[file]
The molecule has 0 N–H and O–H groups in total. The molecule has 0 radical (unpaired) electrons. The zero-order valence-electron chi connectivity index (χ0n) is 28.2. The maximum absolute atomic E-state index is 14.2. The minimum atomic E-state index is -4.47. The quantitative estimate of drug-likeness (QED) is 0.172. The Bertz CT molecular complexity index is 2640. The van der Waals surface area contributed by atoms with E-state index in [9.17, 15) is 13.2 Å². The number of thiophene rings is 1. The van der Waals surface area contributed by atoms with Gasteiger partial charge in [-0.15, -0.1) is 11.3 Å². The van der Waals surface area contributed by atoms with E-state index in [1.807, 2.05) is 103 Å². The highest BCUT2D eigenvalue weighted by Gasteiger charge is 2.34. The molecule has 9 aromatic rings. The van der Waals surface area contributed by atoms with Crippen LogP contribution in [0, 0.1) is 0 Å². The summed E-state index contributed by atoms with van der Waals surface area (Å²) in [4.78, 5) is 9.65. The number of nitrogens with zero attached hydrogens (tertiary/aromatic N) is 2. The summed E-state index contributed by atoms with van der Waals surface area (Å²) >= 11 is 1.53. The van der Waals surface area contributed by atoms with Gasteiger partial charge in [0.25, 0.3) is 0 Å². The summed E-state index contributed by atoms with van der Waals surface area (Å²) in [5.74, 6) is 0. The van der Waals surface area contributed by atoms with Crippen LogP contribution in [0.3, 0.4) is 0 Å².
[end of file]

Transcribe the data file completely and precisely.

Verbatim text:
The molecule has 0 N–H and O–H groups in total. The molecule has 0 radical (unpaired) electrons. The zero-order valence-electron chi connectivity index (χ0n) is 28.2. The maximum absolute atomic E-state index is 14.2. The minimum atomic E-state index is -4.47. The quantitative estimate of drug-likeness (QED) is 0.172. The Bertz CT molecular complexity index is 2640. The van der Waals surface area contributed by atoms with E-state index in [9.17, 15) is 13.2 Å². The number of thiophene rings is 1. The van der Waals surface area contributed by atoms with Gasteiger partial charge in [-0.15, -0.1) is 11.3 Å². The van der Waals surface area contributed by atoms with E-state index in [1.807, 2.05) is 103 Å². The highest BCUT2D eigenvalue weighted by Gasteiger charge is 2.34. The molecule has 9 aromatic rings. The van der Waals surface area contributed by atoms with Crippen LogP contribution in [0, 0.1) is 0 Å². The summed E-state index contributed by atoms with van der Waals surface area (Å²) in [4.78, 5) is 9.65. The number of nitrogens with zero attached hydrogens (tertiary/aromatic N) is 2. The summed E-state index contributed by atoms with van der Waals surface area (Å²) >= 11 is 1.53. The van der Waals surface area contributed by atoms with Gasteiger partial charge in [0.25, 0.3) is 0 Å². The summed E-state index contributed by atoms with van der Waals surface area (Å²) in [5.74, 6) is 0. The van der Waals surface area contributed by atoms with Crippen LogP contribution in [0.3, 0.4) is 0 Å².